And the experience that always comes back to me, that tugs at me often and heavily:  of having to go through the grief of losing our baby nephew and striving to find some way, any way, to comfort and be a friend to his grieving mother, and to speak at his funeral and try to convey that love, that wonderful personality of his, to a roomful of people. That is one experience that I hope never to have to repeat.  But I am grateful for what it taught me.  For all it took from us, I am indeed grateful for what it gave us--first and foremost, little Claire, my mischievous delight, whom we likely would never have known if Conner hadn't been taken.  I am grateful for that baptism of fire that made me a better friend, a better wife, a more appreciative sister, and a much better mother.  I am grateful for the ways in which it strengthened my testimony of our Father's love, and, nearly as importantly, his wisdom.  I'm grateful for the strange way in which the outpouring of love gave several others a safe place to express their own pains, to feel loved and so to move forward.

I'm grateful that Amanda asked me to speak:  I had never been one, by nature or, frankly, by training, to be open with my thoughts or feelings.  I had always been very reticent to share those things with others.  But as I prepared for that responsibility, I felt keenly that it would be a great disservice to Conner, to Amanda, and to everyone else present, to be anything less than completely forward and open.  I had the opportunity to share my feelings completely and honesty, unashamed by emotion, to share my testimony boldly and without reservation, and the love and spirit of those present there that day helped me to see how such things can lift, serve and help others.  It wasn't long after that experience that, with the help of a few clear promptings from the Spirit, I started this blog.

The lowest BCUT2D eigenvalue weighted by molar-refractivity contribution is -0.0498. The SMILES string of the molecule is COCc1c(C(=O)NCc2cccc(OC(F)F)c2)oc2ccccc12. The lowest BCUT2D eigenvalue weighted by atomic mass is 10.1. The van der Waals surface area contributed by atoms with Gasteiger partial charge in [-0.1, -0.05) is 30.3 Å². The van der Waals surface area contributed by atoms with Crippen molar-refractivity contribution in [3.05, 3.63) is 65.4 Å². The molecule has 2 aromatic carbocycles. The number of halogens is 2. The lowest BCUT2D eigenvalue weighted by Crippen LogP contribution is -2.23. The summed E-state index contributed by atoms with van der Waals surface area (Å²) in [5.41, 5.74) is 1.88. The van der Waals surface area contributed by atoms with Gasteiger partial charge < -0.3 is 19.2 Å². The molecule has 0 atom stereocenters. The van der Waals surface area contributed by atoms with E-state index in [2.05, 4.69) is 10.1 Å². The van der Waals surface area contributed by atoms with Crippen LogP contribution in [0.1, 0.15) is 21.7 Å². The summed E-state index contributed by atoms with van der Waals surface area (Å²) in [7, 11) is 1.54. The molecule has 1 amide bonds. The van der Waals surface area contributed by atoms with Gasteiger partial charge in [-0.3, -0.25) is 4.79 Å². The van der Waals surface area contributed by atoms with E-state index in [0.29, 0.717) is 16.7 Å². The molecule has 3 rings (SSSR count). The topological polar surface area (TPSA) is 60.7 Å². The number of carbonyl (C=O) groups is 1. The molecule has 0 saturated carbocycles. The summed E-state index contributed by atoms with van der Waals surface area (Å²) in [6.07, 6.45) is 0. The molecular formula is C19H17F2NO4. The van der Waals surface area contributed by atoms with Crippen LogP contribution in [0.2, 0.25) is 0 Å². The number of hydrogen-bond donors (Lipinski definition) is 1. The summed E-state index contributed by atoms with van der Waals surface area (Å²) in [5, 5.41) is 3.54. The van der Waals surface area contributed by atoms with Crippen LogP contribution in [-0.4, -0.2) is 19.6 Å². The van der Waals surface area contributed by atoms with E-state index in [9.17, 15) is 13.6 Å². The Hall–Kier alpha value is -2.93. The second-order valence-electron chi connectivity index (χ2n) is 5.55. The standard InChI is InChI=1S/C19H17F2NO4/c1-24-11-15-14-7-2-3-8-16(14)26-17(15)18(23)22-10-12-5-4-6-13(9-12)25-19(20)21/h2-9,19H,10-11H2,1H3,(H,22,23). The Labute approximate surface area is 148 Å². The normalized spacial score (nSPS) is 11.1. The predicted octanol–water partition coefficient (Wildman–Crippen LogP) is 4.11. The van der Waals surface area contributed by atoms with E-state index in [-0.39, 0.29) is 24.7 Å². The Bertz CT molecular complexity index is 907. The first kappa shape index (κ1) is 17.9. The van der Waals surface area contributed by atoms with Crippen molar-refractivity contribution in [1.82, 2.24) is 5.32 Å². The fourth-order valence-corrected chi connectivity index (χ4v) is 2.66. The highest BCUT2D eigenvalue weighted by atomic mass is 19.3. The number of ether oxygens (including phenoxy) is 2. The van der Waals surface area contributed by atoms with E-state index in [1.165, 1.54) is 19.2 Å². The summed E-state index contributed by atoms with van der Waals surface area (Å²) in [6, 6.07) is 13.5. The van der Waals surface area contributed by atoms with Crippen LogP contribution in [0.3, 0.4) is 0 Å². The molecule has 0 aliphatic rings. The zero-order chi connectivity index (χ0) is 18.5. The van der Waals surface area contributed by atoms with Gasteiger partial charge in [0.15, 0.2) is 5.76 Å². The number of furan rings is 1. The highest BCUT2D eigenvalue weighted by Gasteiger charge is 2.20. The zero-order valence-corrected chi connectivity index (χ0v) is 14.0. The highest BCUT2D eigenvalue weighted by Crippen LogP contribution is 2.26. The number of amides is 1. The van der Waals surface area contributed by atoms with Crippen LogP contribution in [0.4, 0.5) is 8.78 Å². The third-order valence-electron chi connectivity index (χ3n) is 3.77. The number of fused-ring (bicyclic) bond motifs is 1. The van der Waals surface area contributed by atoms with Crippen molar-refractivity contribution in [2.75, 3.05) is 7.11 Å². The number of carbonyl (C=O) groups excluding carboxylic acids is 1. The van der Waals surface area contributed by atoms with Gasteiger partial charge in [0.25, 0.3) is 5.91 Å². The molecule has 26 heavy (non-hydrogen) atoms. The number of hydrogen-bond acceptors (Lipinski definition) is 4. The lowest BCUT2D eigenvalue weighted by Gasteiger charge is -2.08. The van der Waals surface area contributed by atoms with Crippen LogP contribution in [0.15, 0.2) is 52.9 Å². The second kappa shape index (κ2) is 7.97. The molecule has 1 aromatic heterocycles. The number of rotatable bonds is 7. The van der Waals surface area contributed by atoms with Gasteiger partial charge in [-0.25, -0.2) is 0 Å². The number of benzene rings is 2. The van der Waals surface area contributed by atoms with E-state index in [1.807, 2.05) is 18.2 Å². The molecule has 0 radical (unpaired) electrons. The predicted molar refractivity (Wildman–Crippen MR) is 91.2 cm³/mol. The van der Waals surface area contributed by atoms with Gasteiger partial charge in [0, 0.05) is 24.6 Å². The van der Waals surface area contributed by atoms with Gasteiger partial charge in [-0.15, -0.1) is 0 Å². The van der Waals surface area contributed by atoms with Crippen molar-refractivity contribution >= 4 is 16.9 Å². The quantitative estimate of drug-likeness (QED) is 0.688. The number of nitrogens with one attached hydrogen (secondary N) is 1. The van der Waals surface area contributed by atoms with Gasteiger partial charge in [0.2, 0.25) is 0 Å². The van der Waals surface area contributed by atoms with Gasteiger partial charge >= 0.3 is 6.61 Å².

So what's my point?  There's a lot that we can control in life, so we ought to take care to make wise decisions.  But there is so very, very much that is out of our control, so the the most important decisions we make are about who we will be, what sort of person we will make ourself into, so that whatever experiences come to us in life, we can, with the Lord's guidance, make them for our "profit and learning".  If we choose to be teachable, all things truly can work together for our good, the wonderful blessings and the uphill challenges alike.  Experiences in our lives, including those that don't necessarily come because of our own choices, have the impact on us that we choose to let them have.  My experiences have taught me a little more all the time the importance of trusting in God, and not leaning on my own understanding.

The beautiful truth in that is that as I have trusted in God, my own understanding has increased.  That chosen reliance on him also increases my own capacity for understanding and growth.  Eternal progress starts now.  The only agency you control is your own.

Friday, October 26, 2012

The joy of old houses. . .

We discovered a few days after moving in that the oven on the awesome vintage stove in our house wasn't working.  So for the almost two months we've been living here, we've had no oven and it turns out the repair man can't find the right parts for the ancient stove, so its whole awesomeness must be discarded.  Sad about that, but glad that hopefully by some time this coming week, I will have a functional oven.

Saturday afternoon, I had a meeting to attend in Butte, so I left with the dishes not yet done.  When I got home and got kids to bed, I went to do dishes and the water wouldn't heat up.  Doug crawled down into the basement (and by "basement" I mostly mean "covered hole in the ground") and discovered that the pilot light on the water heater had gone out.  Thought that was weird, got it relit, did the dishes and went to bed.